The ‘lockdown’ generation of India stares at acute unemployment
The virus may not be discriminatory in who it strikes, but its social and economic consequences are discriminatory. The well-heeled have no worries. For the rest, it is an every-day struggle
The multiple shocks facing young people from the Coronavirus pandemic could result in them being scarred throughout their working lives, creating a “lockdown generation,” the United Nations’ labour agency has warned.
“There are two economies in the pandemic,” says John Gerzema, CEO of The Harris Poll of USA. “In general, older, wealthy Americans who are white are typically more confident that they’ll prosper. But the ones really feeling the pain are younger, lower income Americans and minorities.”
It is no different in India. There were already two economies in India even before the pandemic. The contrast between the two economies is more pronounced during the pandemic. The virus may not be discriminatory in who it strikes, but its social and economic consequences are discriminatory. The well-heeled have no worries about their finances or the future. For the rest, it is an every-day struggle.
Today’s youth face a persistent global underemployment challenge, where they are up to three times more likely to be jobless than elder adults, as per a story published by the Atlantic Council. One of India's biggest economic problems is unemployment, particularly for the youth. Young people who have invested in higher education are already finding it increasingly hard to find work. India's unemployment rate rose to 6.1% in the 2017-18 fiscal year, the highest level in 45 years. The pandemic has made the issue all the more acute.
Globally, young workers tend to occupy low-skilled, entry-level positions. Young people are overrepresented in sectors like retail, hospitality and tourism, which have been badly hit due to the lockdowns and social distancing norms, according to the Atlantic Council think-tank. The Coronavirus crisis is going to lead to massive job losses, furloughs and young people are likely to bear the brunt.
In May, the International Labour Organization (ILO) warned that COVID-19's economic fallout could "leave many young people behind", permanently excluding them from the job market. The virus's legacy could be with us "for decades", it said. The ILO also says the world's "youth are being disproportionately affected by the pandemic". In its latest report, ILO estimates that more than one in six young people - roughly 17 per cent - have lost their jobs since the pandemic began. In India, the proportion of young workers affected by the crisis appears to be even higher. About 41 per cent of people aged between 15-29 were out of work in May, according to data compiled by the Centre for Monitoring the Indian Economy (CMIE).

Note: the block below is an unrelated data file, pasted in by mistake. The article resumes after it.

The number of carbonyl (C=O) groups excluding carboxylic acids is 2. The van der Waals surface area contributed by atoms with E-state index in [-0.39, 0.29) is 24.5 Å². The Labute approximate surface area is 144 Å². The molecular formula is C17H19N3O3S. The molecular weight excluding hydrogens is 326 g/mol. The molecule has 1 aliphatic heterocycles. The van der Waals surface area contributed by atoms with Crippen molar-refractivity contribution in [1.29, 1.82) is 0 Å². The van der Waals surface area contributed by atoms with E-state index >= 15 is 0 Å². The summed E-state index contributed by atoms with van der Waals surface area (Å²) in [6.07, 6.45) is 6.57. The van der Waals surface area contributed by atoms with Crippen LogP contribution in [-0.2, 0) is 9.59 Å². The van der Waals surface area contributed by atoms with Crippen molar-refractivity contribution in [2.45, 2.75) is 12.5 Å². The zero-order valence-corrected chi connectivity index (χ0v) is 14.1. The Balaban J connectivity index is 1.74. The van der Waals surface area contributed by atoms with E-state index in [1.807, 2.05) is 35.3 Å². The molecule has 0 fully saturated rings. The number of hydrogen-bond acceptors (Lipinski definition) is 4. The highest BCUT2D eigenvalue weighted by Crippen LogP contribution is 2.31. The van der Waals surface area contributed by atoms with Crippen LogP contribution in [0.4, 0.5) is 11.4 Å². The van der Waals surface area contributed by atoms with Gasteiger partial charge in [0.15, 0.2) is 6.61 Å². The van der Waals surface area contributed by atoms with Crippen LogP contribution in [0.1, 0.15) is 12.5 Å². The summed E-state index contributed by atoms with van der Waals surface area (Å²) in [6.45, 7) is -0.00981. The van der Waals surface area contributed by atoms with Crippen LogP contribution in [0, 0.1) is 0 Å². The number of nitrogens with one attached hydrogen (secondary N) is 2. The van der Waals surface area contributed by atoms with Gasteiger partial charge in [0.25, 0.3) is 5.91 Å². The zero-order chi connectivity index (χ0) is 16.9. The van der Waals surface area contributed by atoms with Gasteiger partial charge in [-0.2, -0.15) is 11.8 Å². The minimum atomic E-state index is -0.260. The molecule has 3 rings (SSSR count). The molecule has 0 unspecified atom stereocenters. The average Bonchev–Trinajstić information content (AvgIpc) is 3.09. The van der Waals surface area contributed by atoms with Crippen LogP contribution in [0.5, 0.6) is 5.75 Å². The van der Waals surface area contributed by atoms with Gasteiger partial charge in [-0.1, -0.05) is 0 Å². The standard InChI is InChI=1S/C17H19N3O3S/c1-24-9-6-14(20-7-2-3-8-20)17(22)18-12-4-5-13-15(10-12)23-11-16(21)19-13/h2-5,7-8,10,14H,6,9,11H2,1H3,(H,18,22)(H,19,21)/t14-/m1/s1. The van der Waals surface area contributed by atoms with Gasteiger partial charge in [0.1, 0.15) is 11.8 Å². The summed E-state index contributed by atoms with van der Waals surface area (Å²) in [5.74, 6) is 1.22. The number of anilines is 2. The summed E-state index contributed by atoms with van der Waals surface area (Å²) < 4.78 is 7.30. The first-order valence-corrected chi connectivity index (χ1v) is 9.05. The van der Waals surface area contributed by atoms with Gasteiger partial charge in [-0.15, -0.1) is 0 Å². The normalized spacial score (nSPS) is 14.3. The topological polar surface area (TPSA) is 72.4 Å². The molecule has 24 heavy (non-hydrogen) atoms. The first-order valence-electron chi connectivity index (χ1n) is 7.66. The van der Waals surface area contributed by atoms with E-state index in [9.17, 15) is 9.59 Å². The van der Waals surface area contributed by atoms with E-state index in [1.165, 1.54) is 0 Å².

When big convulsive economic events like COVID-19 happen, the implications tend to take years to play out. "The long-term impact of the pandemic will be very severe and take a long time to fix," Mahesh Vyas, the chief executive officer of the CMIE told Al Jazeera. "Young people will not be able to save for the future and that affects the next generation too". "If the young generation is not given jobs, then the demographic dividend will become a demographic demon" says Vyas.
India has not announced any specific measures for out-of-work youth, like unemployment benefits that exist in USA. However, it has injected $5.3 billion into its rural employment scheme MGNREGA as part of COVID-19 stimulus package, in the hope that this will provide incomes for the millions of jobless workers who have left cities to their villages. But educated unemployed youth may not opt for the government's rural employment scheme, leaving them in the cold.
So, what, if anything, can be done to secure the future of youth? Today, 28 per cent youths in India belong to the age group of 15-29 years, but half of them have less than secondary education or are illiterate, while only 13 per cent are graduates. Also, most of the youth who are educated have poor employable skills. Policy interventions are needed to improve the odds for the young generation - i.e., skills training, vocational training initiatives, public works, start-up entrepreneurial credit, wage subsidies, unemployment benefits etc. Another necessary policy intervention needed is to pursue an expansionary fiscal policy with an emphasis on job creation. The pandemic also underscores the need for the universal basic income in order to provide a safety net for the vulnerable sections of the population.
(V Venkateswara Rao is a retired corporate professional and a freelance writer)